Leviticus 8

Notes (NET Translation)

Chapters 8-10 narrate the fulfillment of the instructions Moses received in Ex. 29 for the ordination of Aaron and his sons as priests [1]. The intervening chapters describe the construction of the Tabernacle and the sacrifical procedures.

1 Then the Lord spoke to Moses:

Until the ordination ceremony was complete, Moses acted as priest/officiant.

2 “Take Aaron and his sons with him, and the garments, the anointing oil, the sin offering bull, the two rams, and the basket of unleavened bread, 3 and assemble the whole congregation at the entrance of the Meeting Tent.”

That the ordination was done in public meant the whole congregation could acknowledge that God had chosen Aaron and his descendants to serve as priests. Yet it should be noted that the word eda (“congregation”) could refer to: (1) the entire nation, including women and children; (2) the adult males; or (3) the tribal leaders [2].

The designation petah ohel moed, “at the entrance of the Tent of Meeting,” should not be taken literally. The actual place of assembly of the people was in the outer section of the courtyard, not directly in front of the Tent. According to accepted procedures, it was forbidden for any except priests to advance beyond the altar of burnt offerings, which stood in the courtyard about halfway between the outer gate and the entrance to the Tent proper. There were gradations of sanctity, as one moved from the interior of the Tent toward the outer gate of the Tabernacle complex. The outer section of the courtyard was reserved for activities preparatory to sacrifice and for the assembly of the people, which undoubtedly overflowed beyond the outer gate. [3]

4 So Moses did just as the Lord commanded him, and the congregation assembled at the entrance of the Meeting Tent.

Throughout chapters 8 and 9 we are told that Moses and the Israelites did just as God commanded. Israelite modes of worship are attributed to divine commands, not custom or convention.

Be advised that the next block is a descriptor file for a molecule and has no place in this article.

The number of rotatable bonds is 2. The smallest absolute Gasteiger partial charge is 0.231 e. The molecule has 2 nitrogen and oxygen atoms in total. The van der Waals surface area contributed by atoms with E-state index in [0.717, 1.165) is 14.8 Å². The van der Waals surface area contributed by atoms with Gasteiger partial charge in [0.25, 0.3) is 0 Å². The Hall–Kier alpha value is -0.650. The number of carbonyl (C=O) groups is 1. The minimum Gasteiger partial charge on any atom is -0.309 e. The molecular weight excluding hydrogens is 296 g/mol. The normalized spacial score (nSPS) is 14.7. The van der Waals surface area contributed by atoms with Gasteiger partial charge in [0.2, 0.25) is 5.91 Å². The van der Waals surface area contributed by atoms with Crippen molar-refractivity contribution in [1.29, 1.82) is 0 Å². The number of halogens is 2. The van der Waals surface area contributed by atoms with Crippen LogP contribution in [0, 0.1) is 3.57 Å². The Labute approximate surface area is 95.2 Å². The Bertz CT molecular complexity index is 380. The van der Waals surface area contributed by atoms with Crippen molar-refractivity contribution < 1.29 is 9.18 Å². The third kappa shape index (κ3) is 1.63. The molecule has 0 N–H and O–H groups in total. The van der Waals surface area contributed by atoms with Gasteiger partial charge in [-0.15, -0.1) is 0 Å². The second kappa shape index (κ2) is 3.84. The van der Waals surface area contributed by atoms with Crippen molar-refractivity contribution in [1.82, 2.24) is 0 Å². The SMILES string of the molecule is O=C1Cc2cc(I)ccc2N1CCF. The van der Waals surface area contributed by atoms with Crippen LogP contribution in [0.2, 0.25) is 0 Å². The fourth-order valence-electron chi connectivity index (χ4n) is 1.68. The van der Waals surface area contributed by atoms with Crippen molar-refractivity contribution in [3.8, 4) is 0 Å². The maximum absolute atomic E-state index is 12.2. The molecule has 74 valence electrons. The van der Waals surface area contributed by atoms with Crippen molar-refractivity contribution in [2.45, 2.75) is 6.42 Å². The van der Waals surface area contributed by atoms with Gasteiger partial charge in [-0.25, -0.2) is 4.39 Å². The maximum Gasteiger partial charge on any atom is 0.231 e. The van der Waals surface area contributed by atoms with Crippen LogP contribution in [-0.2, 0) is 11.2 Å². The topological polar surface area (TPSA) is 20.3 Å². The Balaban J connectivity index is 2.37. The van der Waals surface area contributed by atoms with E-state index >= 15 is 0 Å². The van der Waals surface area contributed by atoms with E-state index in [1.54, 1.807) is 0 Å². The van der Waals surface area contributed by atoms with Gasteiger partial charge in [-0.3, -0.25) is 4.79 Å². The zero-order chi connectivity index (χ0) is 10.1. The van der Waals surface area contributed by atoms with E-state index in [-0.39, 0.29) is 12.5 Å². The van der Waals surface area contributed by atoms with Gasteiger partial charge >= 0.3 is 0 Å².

5 Then Moses said to the congregation: “This is what the Lord has commanded to be done.”

6 So Moses brought Aaron and his sons forward and washed them with water.

The Hebrew uses the same language as is used in the bringing forward of an offering [4]. Aaron and his sons will be sanctified for service at the altar. Normally, the priests had to wash themselves whenever they went on duty in the tabernacle [5]. The Hebrew points to full immersion in water occurring in this case [6].

7 Then he put the tunic on Aaron, wrapped the sash around him, and clothed him with the robe. Next he put the ephod on him and placed on him the decorated band of the ephod, and fastened the ephod closely to him with the band.

8 He then set the breastpiece on him and put the Urim and Thummim into the breastpiece.

9 Finally, he set the turban on his head and attached the gold plate, the holy diadem, to the front of the turban just as the Lord had commanded Moses.

10 Then Moses took the anointing oil and anointed the tabernacle and everything in it, and so consecrated them.

In this verse the term tabernacle (hammiskan) refers to the inner curtains of the Tent, not the entire Tabernacle complex [7].

11 Next he sprinkled some of it on the altar seven times and so anointed the altar, all its vessels, and the wash basin and its stand to consecrate them.

12 He then poured some of the anointing oil on the head of Aaron and anointed him to consecrate him.

Aaron became like a sacred vessel, such as the tabernacle and the altar. The annointing of Aaron’s sons is not mentioned in Ex. 29:7-9; Lev. 6:13(20); 8:12 but is mentioned in Ex. 28:41; 30:30; 40:15; Lev. 7:36; 10:7; Num. 3:3.